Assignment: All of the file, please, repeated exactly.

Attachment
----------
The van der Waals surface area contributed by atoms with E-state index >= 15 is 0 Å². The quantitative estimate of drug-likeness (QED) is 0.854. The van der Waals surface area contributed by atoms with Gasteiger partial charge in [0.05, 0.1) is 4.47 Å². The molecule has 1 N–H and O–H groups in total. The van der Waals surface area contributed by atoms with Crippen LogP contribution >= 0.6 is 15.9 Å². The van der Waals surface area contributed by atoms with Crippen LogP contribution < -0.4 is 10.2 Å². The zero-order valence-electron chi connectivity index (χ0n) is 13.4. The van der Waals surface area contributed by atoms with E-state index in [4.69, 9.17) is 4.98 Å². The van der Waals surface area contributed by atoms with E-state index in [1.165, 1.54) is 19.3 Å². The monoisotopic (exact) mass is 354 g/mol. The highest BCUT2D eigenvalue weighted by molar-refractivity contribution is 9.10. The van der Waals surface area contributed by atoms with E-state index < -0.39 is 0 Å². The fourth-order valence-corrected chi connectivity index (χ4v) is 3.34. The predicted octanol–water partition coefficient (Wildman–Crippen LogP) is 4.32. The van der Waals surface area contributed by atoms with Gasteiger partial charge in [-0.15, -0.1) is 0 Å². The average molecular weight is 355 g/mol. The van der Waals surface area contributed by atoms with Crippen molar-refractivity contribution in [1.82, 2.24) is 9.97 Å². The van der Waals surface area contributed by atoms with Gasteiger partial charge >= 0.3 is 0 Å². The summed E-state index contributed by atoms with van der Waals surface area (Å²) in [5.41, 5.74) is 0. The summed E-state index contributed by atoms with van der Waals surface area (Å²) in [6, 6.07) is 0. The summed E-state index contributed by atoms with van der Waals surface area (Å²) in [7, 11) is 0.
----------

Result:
The van der Waals surface area contributed by atoms with E-state index >= 15 is 0 Å². The quantitative estimate of drug-likeness (QED) is 0.854. The van der Waals surface area contributed by atoms with Gasteiger partial charge in [0.05, 0.1) is 4.47 Å². The molecule has 1 N–H and O–H groups in total. The van der Waals surface area contributed by atoms with Crippen LogP contribution >= 0.6 is 15.9 Å². The van der Waals surface area contributed by atoms with Crippen LogP contribution < -0.4 is 10.2 Å². The zero-order valence-electron chi connectivity index (χ0n) is 13.4. The van der Waals surface area contributed by atoms with E-state index in [4.69, 9.17) is 4.98 Å². The van der Waals surface area contributed by atoms with E-state index in [1.165, 1.54) is 19.3 Å². The monoisotopic (exact) mass is 354 g/mol. The highest BCUT2D eigenvalue weighted by molar-refractivity contribution is 9.10. The van der Waals surface area contributed by atoms with E-state index < -0.39 is 0 Å². The fourth-order valence-corrected chi connectivity index (χ4v) is 3.34. The predicted octanol–water partition coefficient (Wildman–Crippen LogP) is 4.32. The van der Waals surface area contributed by atoms with Gasteiger partial charge in [-0.15, -0.1) is 0 Å². The average molecular weight is 355 g/mol. The van der Waals surface area contributed by atoms with Crippen molar-refractivity contribution in [1.82, 2.24) is 9.97 Å². The van der Waals surface area contributed by atoms with Gasteiger partial charge >= 0.3 is 0 Å². The summed E-state index contributed by atoms with van der Waals surface area (Å²) in [5.41, 5.74) is 0. The summed E-state index contributed by atoms with van der Waals surface area (Å²) in [6, 6.07) is 0. The summed E-state index contributed by atoms with van der Waals surface area (Å²) in [7, 11) is 0.